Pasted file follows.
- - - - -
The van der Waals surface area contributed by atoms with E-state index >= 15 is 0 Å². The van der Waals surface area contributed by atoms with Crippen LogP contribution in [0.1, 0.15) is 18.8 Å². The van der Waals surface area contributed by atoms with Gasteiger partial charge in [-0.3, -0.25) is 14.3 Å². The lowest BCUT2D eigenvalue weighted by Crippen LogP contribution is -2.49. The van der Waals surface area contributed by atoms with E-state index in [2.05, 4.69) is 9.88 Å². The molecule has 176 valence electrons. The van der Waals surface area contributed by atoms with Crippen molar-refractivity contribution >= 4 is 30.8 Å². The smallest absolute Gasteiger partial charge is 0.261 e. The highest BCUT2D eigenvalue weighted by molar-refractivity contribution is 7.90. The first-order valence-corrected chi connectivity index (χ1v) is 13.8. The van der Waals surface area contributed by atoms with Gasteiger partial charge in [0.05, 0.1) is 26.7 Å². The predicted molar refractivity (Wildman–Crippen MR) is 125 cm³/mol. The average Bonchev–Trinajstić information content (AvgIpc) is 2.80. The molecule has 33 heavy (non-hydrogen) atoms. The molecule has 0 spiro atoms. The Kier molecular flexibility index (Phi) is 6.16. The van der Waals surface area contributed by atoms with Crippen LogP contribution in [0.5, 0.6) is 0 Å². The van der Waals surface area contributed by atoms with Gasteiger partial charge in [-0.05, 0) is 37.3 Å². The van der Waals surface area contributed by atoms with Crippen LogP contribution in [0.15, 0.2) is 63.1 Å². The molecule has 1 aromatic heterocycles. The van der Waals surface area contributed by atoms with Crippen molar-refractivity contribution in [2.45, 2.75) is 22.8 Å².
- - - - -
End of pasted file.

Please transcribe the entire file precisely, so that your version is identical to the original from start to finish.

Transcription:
The van der Waals surface area contributed by atoms with E-state index >= 15 is 0 Å². The van der Waals surface area contributed by atoms with Crippen LogP contribution in [0.1, 0.15) is 18.8 Å². The van der Waals surface area contributed by atoms with Gasteiger partial charge in [-0.3, -0.25) is 14.3 Å². The lowest BCUT2D eigenvalue weighted by Crippen LogP contribution is -2.49. The van der Waals surface area contributed by atoms with E-state index in [2.05, 4.69) is 9.88 Å². The molecule has 176 valence electrons. The van der Waals surface area contributed by atoms with Crippen molar-refractivity contribution >= 4 is 30.8 Å². The smallest absolute Gasteiger partial charge is 0.261 e. The highest BCUT2D eigenvalue weighted by molar-refractivity contribution is 7.90. The first-order valence-corrected chi connectivity index (χ1v) is 13.8. The van der Waals surface area contributed by atoms with Gasteiger partial charge in [0.05, 0.1) is 26.7 Å². The predicted molar refractivity (Wildman–Crippen MR) is 125 cm³/mol. The average Bonchev–Trinajstić information content (AvgIpc) is 2.80. The molecule has 33 heavy (non-hydrogen) atoms. The molecule has 0 spiro atoms. The Kier molecular flexibility index (Phi) is 6.16. The van der Waals surface area contributed by atoms with Crippen LogP contribution in [0.5, 0.6) is 0 Å². The van der Waals surface area contributed by atoms with Gasteiger partial charge in [-0.05, 0) is 37.3 Å². The van der Waals surface area contributed by atoms with Crippen LogP contribution in [0.15, 0.2) is 63.1 Å². The molecule has 1 aromatic heterocycles. The van der Waals surface area contributed by atoms with Crippen molar-refractivity contribution in [2.45, 2.75) is 22.8 Å².